Paradoxically, that will mean making deals with some Taliban groups against others. For the Taliban are not a monolithic organization, but bands of ornery Pashtun backwoodsmen who have been cut out of the power base in Afghanistan by an increasingly corrupt and ineffectual government in Kabul. They are not Al Qaeda: they lack a well-defined worldview and some are susceptible to political entreaties. But if our drone air strikes are not accompanied by nation-building steps like constructing roads and water wells, we will fail and Pakistan will be further destabilized.
A failure in Afghanistan that destabilized Pakistan would do India no favors. Indeed, Pakistan would not go quietly into history. Sindhi and Baluchi separatists talk openly of an alliance with India if Pakistan unravels. But India, while its intelligence services now and then stoke Baluchi separatism, is terrified of such a development.
India’s gravest problem — the one that has bedeviled its rise to great power status and with which its army is obsessed — is the fact that it shares long borders with dysfunctional states like Pakistan, Bangladesh and Nepal. The more responsible Indian nationalists see their country’s expansion not in terms of hard conquest, but in terms of soft economic envelopment of its neighbors. And an American failure in Afghanistan would set in motion a string of consequences that threaten such a benign vision.
In the end, victory in Afghanistan can be defined by achieving the kind of security there that existed in the 1960s, when King Zahir Shah controlled the major cities and the roads connecting them, and a relative peace reigned. Even under a weak central government, Afghanistan could finally achieve economic salvation: the construction of a web of energy pipelines that have been envisioned for years connecting Central Asia with the Indian Ocean. These might run, for example, from the natural gas fields of Turkmenistan down through Afghanistan and into the dense population zones of Pakistan and India, with terminals at ports like Gwadar in Pakistani Baluchistan and Surat in the Indian state of Gujarat.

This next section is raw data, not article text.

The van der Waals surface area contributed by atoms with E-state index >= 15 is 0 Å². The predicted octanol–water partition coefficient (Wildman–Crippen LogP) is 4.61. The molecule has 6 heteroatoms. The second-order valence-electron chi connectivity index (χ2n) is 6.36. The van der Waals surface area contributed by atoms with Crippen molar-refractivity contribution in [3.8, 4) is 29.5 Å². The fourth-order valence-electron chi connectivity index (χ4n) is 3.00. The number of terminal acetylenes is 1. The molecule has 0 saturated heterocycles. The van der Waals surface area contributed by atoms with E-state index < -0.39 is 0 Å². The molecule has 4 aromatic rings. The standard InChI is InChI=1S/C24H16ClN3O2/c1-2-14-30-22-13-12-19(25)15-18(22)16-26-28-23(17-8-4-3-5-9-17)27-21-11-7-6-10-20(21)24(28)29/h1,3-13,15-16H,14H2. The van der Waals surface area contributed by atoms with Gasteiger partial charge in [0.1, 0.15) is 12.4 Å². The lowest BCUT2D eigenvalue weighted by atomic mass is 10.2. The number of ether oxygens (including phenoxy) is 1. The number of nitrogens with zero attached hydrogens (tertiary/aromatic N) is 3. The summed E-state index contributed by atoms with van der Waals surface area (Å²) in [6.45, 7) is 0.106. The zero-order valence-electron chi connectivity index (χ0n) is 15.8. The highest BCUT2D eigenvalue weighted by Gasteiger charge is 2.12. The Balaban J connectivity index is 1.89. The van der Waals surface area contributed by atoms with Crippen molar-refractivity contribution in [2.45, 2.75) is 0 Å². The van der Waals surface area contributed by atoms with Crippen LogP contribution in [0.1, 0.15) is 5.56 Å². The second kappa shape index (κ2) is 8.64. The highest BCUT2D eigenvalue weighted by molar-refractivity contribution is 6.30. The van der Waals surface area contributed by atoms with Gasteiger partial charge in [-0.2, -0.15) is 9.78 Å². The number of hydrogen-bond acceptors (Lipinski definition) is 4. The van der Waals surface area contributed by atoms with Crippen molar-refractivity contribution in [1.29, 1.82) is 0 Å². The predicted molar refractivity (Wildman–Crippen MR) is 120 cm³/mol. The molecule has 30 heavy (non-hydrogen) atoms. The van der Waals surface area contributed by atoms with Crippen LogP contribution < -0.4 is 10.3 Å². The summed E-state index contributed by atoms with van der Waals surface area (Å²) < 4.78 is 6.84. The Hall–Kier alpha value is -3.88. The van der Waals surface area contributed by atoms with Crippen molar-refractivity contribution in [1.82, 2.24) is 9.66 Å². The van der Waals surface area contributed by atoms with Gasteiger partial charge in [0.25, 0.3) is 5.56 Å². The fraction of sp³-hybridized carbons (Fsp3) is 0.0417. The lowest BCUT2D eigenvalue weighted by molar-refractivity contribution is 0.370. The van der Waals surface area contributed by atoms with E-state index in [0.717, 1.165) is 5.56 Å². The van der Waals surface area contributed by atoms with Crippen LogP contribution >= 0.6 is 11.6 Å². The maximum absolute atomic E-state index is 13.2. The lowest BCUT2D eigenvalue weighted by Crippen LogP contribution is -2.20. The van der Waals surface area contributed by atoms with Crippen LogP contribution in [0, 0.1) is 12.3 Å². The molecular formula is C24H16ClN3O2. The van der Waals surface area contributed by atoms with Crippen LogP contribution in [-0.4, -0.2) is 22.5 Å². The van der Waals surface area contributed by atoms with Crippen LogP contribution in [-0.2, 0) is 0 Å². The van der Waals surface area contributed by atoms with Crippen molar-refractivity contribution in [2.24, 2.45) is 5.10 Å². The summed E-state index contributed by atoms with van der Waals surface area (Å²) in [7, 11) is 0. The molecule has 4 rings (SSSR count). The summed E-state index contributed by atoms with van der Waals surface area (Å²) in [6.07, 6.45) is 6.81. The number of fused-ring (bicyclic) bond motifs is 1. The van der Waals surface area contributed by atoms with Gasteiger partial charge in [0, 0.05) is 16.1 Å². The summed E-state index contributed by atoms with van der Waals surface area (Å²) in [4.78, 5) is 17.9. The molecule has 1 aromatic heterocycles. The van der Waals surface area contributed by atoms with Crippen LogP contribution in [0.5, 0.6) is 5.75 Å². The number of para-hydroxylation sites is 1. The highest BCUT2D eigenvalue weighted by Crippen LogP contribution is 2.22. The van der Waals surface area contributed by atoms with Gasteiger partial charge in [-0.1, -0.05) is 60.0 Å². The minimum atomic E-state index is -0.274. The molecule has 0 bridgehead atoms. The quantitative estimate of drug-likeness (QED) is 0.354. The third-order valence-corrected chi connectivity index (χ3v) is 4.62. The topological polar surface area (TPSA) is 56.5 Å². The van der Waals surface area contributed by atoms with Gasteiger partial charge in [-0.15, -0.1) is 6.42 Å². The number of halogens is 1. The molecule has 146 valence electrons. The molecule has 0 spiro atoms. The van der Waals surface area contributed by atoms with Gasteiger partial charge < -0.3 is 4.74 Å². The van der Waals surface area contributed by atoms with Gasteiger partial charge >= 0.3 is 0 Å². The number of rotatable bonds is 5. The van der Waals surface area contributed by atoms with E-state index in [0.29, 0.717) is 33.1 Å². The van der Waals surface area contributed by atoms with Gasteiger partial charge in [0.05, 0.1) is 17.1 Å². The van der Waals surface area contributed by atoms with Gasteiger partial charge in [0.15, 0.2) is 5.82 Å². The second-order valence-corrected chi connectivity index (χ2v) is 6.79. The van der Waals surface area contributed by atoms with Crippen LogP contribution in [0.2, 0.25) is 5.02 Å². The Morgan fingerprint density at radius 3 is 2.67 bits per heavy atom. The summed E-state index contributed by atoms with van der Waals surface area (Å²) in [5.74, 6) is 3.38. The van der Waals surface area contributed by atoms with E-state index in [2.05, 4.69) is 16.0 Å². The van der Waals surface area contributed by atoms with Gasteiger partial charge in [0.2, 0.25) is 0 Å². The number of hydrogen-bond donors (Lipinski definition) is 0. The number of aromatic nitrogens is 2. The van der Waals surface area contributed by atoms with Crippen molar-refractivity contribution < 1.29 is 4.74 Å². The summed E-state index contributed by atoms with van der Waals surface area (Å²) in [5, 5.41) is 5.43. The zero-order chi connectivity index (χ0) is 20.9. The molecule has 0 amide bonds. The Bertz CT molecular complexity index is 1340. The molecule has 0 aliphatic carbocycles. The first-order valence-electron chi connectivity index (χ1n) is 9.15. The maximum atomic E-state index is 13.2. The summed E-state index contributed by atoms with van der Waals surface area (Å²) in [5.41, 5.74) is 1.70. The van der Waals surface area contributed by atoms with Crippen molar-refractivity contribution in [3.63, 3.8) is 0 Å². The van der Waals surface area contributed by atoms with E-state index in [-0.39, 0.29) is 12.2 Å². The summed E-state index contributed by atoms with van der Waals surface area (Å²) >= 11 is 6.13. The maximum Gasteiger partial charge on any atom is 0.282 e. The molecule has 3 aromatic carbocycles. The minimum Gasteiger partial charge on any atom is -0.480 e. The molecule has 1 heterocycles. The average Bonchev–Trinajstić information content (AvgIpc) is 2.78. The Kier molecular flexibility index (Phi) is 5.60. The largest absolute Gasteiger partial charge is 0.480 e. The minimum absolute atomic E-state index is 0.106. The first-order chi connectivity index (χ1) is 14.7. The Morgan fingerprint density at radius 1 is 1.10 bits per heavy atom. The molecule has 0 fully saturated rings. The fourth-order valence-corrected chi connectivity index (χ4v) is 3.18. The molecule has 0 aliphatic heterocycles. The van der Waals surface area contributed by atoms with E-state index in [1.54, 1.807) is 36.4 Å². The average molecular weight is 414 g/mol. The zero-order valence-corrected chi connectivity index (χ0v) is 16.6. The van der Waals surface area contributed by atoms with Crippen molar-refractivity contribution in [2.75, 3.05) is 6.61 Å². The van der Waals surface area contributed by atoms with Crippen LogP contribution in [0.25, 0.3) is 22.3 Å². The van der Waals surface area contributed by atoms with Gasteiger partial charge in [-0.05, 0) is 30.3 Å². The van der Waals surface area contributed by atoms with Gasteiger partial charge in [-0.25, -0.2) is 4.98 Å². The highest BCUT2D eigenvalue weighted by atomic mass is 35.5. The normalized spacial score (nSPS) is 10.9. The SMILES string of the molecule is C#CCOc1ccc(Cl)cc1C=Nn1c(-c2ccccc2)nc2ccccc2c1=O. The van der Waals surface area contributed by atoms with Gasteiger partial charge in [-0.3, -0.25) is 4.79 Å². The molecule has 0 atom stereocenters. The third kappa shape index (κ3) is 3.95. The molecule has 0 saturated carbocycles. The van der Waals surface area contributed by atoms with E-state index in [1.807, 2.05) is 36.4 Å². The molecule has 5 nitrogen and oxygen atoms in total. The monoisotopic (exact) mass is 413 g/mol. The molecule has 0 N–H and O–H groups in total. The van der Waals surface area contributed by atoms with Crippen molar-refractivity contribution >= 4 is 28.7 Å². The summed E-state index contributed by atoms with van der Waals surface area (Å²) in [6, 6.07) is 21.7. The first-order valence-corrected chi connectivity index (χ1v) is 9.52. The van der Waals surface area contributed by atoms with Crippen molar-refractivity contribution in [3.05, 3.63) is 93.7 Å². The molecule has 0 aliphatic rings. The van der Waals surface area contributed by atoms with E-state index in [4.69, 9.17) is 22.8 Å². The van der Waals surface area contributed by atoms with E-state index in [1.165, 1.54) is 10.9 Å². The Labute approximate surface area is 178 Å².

In other words, in Afghanistan we are not simply trying to save a country, but to give a whole region a new kind of prosperity and stability, united rather than divided by energy needs, that would be implicitly pro-American.
Indeed, a main reason the Pakistanis have been hesitant to work with us in the tribal areas is their fear that a manhunt is all we care about, rather than the region’s long-term prospects. The Pakistanis take note of our burgeoning strategic partnership with India, even as they believe that India’s recent opening of several consulates in Afghanistan is aimed at helping Baluchi separatists weaken Pakistan.
Consequently, they feel squeezed, and on the brink of being deserted by us once we track down Al Qaeda’s leading figures. Afghanistan is a strategic rear base that India and Pakistan are now fighting over; both countries fear chaos there and desperately want us to calm it.
What the Pentagon calls the “long war” is the defining geopolitical issue of our time, and Afghanistan is at its heart. The fate of Eurasia hangs in the balance.
Robert D. Kaplan, a national correspondent for The Atlantic and a senior fellow at the Center for a New American Security in Washington.